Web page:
So take my following advice with the caveat that it might not be required for your DS, but as well as Blu's 'taking turns', I make a point of not following his instructions when he is being bossy (e.g. when playing with figures - I ignore him when he tells me to put postman pat in the sorting office, and instead put him in the shop) and I explain to him that everyone has different ideas about how they want to play and it's not for him to tell me what to do.
Ok, this is coming from the perspective as an only.
1. Try and get your DS used to the rough and tumble of kids his own age. Only's tend to be older than their years (like PFBs), so then they get treated as older, which then adds to them being more mature in outlook. I found it easier to relate to people older than me because I was used to the company of adults. School was a big shock as I was not used to the rough and tumble or the name calling etc so over sensitive to these. I am still horrified by how my DH and his sister are to each other although I think it is a normal sibling relationship!
2. Let him see that you are fallible. If you have a sibling you can see that your parents make mistakes (ie blaming them for something you've done and vice versa), an only doesn't have that opportunity. Parents are the authority, they are always right therefore the child must always be wrong. My mum is a sulker, as an adult, I now get comments from my aunt (her sister) and some of her friends about her behaviour. It would have helped me growing up to have had this knowledge as I always felt I was wrong, or naughty. It is hard to not be the favourite child out of siblings but I always felt it might be worse to not be the favourite when you're the only one!
3. Play with them on their level. I used to get board games for Christmas/Birthday but hardly ever got to play them which exacerbated my loneliness.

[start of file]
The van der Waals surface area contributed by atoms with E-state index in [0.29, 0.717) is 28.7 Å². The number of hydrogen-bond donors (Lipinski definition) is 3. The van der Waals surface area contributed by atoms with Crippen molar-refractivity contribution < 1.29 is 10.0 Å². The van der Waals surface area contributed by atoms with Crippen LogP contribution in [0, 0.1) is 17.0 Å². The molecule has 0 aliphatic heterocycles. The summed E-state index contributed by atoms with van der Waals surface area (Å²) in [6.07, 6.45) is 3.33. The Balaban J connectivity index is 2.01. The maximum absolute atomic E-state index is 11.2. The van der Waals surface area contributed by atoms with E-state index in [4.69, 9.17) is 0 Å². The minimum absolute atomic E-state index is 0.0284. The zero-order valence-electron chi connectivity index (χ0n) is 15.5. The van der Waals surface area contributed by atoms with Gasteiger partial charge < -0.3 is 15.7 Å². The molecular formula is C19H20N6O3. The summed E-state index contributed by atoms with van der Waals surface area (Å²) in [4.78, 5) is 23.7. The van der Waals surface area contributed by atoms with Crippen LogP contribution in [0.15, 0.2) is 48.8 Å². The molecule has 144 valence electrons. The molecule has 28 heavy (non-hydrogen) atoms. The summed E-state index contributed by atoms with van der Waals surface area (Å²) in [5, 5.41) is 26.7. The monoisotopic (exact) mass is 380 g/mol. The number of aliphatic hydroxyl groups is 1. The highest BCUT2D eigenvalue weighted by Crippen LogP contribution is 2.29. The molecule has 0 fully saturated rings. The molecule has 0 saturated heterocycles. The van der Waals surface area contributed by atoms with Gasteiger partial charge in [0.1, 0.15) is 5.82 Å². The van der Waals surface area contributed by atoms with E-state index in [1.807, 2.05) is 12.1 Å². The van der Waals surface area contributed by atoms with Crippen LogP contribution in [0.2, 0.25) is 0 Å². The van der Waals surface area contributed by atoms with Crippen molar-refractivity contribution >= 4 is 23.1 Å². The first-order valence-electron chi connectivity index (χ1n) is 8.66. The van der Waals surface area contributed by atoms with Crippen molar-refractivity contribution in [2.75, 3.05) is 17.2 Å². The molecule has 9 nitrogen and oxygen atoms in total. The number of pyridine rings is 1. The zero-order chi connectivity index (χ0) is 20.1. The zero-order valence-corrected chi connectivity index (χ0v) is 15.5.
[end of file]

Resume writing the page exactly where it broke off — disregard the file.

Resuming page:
Onlys don't have to be lonely, or spoilt, every birth order has things to be compensated for whether only, first, middle or last. It's just being aware of any potential issues and mitigating them.
I noticed you spend time reading/playing balanced with time he spends alone playing, do you go to any groups? I found it helpful for me to take DD to different places, music group etc and we met up with 7 of our antenatal group on a weekly basis. She's now been at pre-school for a year and was well used to the barging of children her own age before she started!
I also found sharing hard in a way, I would say I'm generous but some things I find difficult. I'll happily buy you a chocolate bar if you want one, but if I've bought one for me, I want to eat it, what's the use of 1/2 a kitkat!
Finally, I guess some of the pressure comes from me, I love my parents and want them to be happy but if I disappoint them, there's no one else to do it right. There's lots of my life that my parents don't know anything about as they would judge/be dissapointed so I'm not that close now (although I see them weekly for DCs I'm not really bothered about seeing them, sometimes it's kind of a relief when they're on holiday). I guess what I'm saying is make sure your DS knows you love him warts and all and you can't go far wrong!
Good essay though! I like point 1 - DD is rather baffled by the cut and thrust of sibling relationships. On the other hand she can be immensely patient with other kids' little sibs, probably BECAUSE she doesn't have to contend with one of her own.
I have two rules. One is to back off and give DD space - very easy for two very involved patents to overcrowd a single child. The second is I need a good reason before not letting her play out, go to a friend, or have a friend over.
Other than that, it only takes a cursory glance at other families to realise the stereotypes are bollocks - plenty of spoilt middle children, clingy last-borns and self-absorbed eldest children out there.